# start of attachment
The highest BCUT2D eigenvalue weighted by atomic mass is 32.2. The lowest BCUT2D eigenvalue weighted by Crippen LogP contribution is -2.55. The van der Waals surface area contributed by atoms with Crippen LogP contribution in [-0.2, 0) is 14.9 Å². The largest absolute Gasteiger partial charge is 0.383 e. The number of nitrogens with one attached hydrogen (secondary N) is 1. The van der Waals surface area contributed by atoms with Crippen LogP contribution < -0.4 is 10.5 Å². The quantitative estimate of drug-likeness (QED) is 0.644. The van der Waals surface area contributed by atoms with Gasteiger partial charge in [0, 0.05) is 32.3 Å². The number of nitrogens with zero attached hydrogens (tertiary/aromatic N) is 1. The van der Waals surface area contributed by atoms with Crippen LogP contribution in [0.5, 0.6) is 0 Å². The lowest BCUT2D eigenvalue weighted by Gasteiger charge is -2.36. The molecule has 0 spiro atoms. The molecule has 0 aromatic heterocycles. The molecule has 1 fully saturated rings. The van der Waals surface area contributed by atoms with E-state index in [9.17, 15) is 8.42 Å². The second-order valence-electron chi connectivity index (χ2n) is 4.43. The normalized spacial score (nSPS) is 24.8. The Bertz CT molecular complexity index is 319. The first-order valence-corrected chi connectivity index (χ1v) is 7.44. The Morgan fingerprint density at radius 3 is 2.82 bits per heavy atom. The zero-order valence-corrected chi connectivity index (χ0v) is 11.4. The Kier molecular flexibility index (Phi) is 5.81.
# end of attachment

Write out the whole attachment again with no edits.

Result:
The highest BCUT2D eigenvalue weighted by atomic mass is 32.2. The lowest BCUT2D eigenvalue weighted by Crippen LogP contribution is -2.55. The van der Waals surface area contributed by atoms with Crippen LogP contribution in [-0.2, 0) is 14.9 Å². The largest absolute Gasteiger partial charge is 0.383 e. The number of nitrogens with one attached hydrogen (secondary N) is 1. The van der Waals surface area contributed by atoms with Crippen LogP contribution < -0.4 is 10.5 Å². The quantitative estimate of drug-likeness (QED) is 0.644. The van der Waals surface area contributed by atoms with Gasteiger partial charge in [0, 0.05) is 32.3 Å². The number of nitrogens with zero attached hydrogens (tertiary/aromatic N) is 1. The van der Waals surface area contributed by atoms with Crippen LogP contribution in [0.5, 0.6) is 0 Å². The lowest BCUT2D eigenvalue weighted by Gasteiger charge is -2.36. The molecule has 0 spiro atoms. The molecule has 0 aromatic heterocycles. The molecule has 1 fully saturated rings. The van der Waals surface area contributed by atoms with E-state index in [9.17, 15) is 8.42 Å². The second-order valence-electron chi connectivity index (χ2n) is 4.43. The normalized spacial score (nSPS) is 24.8. The Bertz CT molecular complexity index is 319. The first-order valence-corrected chi connectivity index (χ1v) is 7.44. The Morgan fingerprint density at radius 3 is 2.82 bits per heavy atom. The zero-order valence-corrected chi connectivity index (χ0v) is 11.4. The Kier molecular flexibility index (Phi) is 5.81.